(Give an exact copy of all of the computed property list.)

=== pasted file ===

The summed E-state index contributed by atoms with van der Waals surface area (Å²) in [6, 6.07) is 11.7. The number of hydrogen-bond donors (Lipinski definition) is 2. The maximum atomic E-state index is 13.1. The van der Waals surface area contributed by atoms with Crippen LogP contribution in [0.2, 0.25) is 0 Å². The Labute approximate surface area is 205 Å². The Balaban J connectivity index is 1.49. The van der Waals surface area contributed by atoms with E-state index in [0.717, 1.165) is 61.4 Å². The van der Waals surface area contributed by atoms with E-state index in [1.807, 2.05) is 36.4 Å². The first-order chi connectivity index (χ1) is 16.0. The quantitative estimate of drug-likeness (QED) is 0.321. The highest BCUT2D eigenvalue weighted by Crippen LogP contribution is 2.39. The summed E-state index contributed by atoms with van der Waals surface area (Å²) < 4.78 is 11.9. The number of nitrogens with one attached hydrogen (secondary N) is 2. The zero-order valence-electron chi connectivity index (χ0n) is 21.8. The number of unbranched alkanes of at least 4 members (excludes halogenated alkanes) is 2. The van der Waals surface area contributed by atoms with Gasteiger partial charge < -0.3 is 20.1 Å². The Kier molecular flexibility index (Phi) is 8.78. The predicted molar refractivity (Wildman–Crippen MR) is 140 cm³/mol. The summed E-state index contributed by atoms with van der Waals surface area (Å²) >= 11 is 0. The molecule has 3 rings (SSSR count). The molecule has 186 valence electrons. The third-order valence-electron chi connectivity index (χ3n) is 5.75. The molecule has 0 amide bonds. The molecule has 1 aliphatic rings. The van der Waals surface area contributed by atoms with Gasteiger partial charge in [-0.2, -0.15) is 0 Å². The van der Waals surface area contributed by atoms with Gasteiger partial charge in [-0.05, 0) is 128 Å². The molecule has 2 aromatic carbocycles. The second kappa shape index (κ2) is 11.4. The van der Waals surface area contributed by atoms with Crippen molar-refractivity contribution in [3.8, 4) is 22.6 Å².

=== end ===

The summed E-state index contributed by atoms with van der Waals surface area (Å²) in [6, 6.07) is 11.7. The number of hydrogen-bond donors (Lipinski definition) is 2. The maximum atomic E-state index is 13.1. The van der Waals surface area contributed by atoms with Crippen LogP contribution in [0.2, 0.25) is 0 Å². The Labute approximate surface area is 205 Å². The Balaban J connectivity index is 1.49. The van der Waals surface area contributed by atoms with E-state index in [0.717, 1.165) is 61.4 Å². The van der Waals surface area contributed by atoms with E-state index in [1.807, 2.05) is 36.4 Å². The first-order chi connectivity index (χ1) is 16.0. The quantitative estimate of drug-likeness (QED) is 0.321. The highest BCUT2D eigenvalue weighted by Crippen LogP contribution is 2.39. The summed E-state index contributed by atoms with van der Waals surface area (Å²) < 4.78 is 11.9. The number of nitrogens with one attached hydrogen (secondary N) is 2. The zero-order valence-electron chi connectivity index (χ0n) is 21.8. The number of unbranched alkanes of at least 4 members (excludes halogenated alkanes) is 2. The van der Waals surface area contributed by atoms with Gasteiger partial charge < -0.3 is 20.1 Å². The Kier molecular flexibility index (Phi) is 8.78. The predicted molar refractivity (Wildman–Crippen MR) is 140 cm³/mol. The summed E-state index contributed by atoms with van der Waals surface area (Å²) >= 11 is 0. The molecule has 3 rings (SSSR count). The molecule has 186 valence electrons. The third-order valence-electron chi connectivity index (χ3n) is 5.75. The molecule has 0 amide bonds. The molecule has 1 aliphatic rings. The van der Waals surface area contributed by atoms with Gasteiger partial charge in [-0.2, -0.15) is 0 Å². The van der Waals surface area contributed by atoms with Gasteiger partial charge in [-0.05, 0) is 128 Å². The molecule has 2 aromatic carbocycles. The second kappa shape index (κ2) is 11.4. The van der Waals surface area contributed by atoms with Crippen molar-refractivity contribution in [3.8, 4) is 22.6 Å².